Michael Flynn blames his former counsel for his years-long legal battle

Government attorneys responded, dismissing the claims as "false allegations."

"The multiple instances in which Mr. Flynn's former lawyers conflicts of interest and actions fell completely short of professional norms, thus depriving him of the constitutionally mandated effective assistance of counsel, nullified his opportunity to make informed decisions about his own case, and it grossly prejudiced his defense," Flynn's lawyers wrote in a 207-page court paper filed Wednesday afternoon.

Government attorneys responded to the claims with their own filing Wednesday afternoon, that dismissed them as "false allegations." The prosecutors did, however, clarify that they would not object to Flynn being granted probation. The government's earlier sentencing recommendation called for zero to six months in prison.

Flynn was the first of five high-ranking advisers to Trump who pleaded guilty and offered his cooperation during the investigation by special counsel Robert Mueller into Russian meddling in the 2016 campaign. His attempt to backtrack from the plea deal marks the latest in a series of moves Flynn has made aimed at staving off a jail sentence. In December 2018, prison time appeared all but unavoidable for the retired three-star general -- U.S. District Court Judge Emmet Sullivan ripped into Flynn for engaging in misconduct while working in the White House. Flynn's attorney at the time, Robert Kelner, immediately requested and received a sentencing delay. Flynn has used the ensuing year to change attorneys and re-tool his approach.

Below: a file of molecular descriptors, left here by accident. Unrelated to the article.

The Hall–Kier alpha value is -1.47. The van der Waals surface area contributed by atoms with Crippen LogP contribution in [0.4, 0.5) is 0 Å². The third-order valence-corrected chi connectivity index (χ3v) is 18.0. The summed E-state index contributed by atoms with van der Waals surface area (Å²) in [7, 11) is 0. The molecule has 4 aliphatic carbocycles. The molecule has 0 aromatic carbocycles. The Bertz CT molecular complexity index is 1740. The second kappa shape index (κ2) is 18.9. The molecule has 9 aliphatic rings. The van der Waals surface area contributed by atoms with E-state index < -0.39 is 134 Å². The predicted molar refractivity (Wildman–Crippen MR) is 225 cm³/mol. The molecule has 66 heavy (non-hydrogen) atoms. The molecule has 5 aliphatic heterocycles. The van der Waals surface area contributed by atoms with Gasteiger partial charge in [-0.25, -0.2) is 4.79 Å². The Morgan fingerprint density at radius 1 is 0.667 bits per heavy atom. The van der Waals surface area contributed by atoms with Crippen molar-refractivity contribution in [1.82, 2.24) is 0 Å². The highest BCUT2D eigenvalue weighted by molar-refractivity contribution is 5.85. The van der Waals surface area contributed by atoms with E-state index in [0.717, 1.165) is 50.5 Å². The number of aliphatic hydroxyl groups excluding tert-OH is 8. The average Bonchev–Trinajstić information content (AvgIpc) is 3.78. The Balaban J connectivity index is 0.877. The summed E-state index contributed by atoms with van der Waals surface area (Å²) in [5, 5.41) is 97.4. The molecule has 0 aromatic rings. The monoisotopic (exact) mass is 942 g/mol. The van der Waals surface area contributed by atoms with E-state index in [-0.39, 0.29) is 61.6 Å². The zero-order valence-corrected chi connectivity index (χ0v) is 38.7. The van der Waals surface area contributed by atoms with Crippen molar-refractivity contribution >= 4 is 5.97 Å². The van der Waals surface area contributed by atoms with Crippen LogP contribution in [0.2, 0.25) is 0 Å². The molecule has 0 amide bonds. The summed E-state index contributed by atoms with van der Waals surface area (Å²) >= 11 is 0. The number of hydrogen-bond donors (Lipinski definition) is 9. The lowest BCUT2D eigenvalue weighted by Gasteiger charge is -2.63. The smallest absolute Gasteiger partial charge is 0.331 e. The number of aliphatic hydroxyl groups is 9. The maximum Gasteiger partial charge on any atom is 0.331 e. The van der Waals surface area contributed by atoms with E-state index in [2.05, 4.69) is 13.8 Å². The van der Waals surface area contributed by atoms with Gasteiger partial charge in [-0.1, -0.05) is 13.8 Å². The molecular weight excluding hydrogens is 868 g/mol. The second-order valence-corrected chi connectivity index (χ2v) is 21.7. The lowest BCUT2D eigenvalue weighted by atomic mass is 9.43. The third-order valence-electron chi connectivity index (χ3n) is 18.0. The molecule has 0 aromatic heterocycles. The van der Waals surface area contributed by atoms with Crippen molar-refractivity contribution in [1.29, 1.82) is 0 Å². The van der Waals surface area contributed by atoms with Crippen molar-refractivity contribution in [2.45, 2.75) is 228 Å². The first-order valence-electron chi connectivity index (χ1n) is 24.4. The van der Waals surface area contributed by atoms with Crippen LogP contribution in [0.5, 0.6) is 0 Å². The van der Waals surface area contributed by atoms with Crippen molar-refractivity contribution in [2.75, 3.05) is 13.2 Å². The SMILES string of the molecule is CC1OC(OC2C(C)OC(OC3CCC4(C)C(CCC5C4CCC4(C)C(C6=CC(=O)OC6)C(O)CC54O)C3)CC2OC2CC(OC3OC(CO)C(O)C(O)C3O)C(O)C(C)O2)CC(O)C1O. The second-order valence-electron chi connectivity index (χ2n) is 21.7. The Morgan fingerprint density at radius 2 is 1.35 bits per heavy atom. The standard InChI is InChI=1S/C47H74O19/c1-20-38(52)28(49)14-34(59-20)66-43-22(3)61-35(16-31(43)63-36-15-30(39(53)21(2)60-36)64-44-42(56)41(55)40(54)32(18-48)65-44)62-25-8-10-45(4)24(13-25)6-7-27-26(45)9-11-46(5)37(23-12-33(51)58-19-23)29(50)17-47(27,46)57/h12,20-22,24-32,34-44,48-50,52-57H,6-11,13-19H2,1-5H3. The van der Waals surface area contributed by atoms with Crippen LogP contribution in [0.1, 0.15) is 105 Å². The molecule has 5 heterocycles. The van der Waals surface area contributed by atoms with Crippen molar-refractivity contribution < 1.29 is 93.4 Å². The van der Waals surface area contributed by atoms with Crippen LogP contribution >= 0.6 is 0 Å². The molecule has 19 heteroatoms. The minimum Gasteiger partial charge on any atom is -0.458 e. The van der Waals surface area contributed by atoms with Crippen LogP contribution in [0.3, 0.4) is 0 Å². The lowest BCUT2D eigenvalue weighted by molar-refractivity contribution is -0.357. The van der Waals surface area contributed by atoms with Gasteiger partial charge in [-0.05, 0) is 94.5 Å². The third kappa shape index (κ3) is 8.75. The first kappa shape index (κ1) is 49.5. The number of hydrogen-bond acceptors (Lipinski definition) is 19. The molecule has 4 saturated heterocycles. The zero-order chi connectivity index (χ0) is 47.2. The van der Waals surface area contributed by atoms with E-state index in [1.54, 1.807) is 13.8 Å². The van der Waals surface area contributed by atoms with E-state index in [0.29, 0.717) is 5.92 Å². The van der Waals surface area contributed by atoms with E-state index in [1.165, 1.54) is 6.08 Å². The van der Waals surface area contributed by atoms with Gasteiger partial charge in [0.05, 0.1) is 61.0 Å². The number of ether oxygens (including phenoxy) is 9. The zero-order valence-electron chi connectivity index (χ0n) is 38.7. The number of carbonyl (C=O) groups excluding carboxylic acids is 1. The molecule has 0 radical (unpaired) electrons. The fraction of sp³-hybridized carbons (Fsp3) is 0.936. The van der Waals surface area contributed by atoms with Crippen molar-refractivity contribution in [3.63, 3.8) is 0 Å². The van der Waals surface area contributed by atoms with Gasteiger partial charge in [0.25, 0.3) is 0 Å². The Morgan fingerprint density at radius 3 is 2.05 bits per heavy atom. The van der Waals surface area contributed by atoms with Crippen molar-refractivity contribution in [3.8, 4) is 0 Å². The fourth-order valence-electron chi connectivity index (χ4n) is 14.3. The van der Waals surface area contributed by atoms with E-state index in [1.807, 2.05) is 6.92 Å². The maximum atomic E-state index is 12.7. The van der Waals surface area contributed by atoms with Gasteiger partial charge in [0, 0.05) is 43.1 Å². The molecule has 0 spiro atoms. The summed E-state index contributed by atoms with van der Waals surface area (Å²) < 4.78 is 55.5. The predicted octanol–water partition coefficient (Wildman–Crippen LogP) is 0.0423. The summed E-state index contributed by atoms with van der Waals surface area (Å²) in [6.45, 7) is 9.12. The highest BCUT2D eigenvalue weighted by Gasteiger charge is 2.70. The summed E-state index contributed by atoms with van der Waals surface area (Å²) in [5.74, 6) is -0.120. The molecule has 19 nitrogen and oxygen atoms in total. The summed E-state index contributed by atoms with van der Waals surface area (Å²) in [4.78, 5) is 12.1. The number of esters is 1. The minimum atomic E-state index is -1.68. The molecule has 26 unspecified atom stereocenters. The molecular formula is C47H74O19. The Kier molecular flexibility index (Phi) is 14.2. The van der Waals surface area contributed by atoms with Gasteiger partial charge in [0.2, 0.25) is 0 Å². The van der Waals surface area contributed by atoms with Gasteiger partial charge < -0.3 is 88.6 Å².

On Wednesday, his new attorneys, Sidney Powell and Jesse Binnall, argued that Flynn would not have gotten into the plea agreement in 2017 if he had been given "constitutionally adequate advice" from Kelner.

Kelner's firm, Covington and Burling, issued a statement to ABC News in response to Wednesday's filings.

"Under the bar rules, we are limited in our ability to respond publicly even to allegations of this nature, absent the client's consent or a court order," a spokesperson for Covington and Burling wrote in the statement.

Flynn pleaded guilty in December 2017 to lying to federal investigators about his discussions with Russian Ambassador Sergei Kislyak during the presidential transition in December 2016 and cooperated with prosecutors on multiple cases under the guidance of his former counsel.

The relationship between the government and Flynn soured when Flynn changed his legal team and refused to testify as a government witness in another criminal case involving his former business associate Bijan Kian. Kian was charged with making false statements in foreign lobbying filings prepared by Flynn's former counsel.

Powell and Binnall said that the government demanded Flynn give a "false" testimony against his former lobbying partner and say that he "knew and intended" to sign false filings in his lobbying work, which would lead him to breach his plea agreement by not telling the truth.

A source close to the Flynn family told ABC News that they want charges thrown out, not probation or prison time.

The government on Wednesday afternoon dismissed the claims by Flynn's counsel as "false allegations," stressing that the government "explicitly stated that it did not want the defendant to lie and was only interested in presenting the defendant's truthful testimony" in the Kian case. Flynn didn't end up testifying at Kian's trial after prosecutors expressed new doubts about his pledge to cooperate with their investigative efforts and the judge in his ex-business partner's case threw out the jury's guilty verdict for lack of evidence.

ABC News' James Meek contributed to this report.

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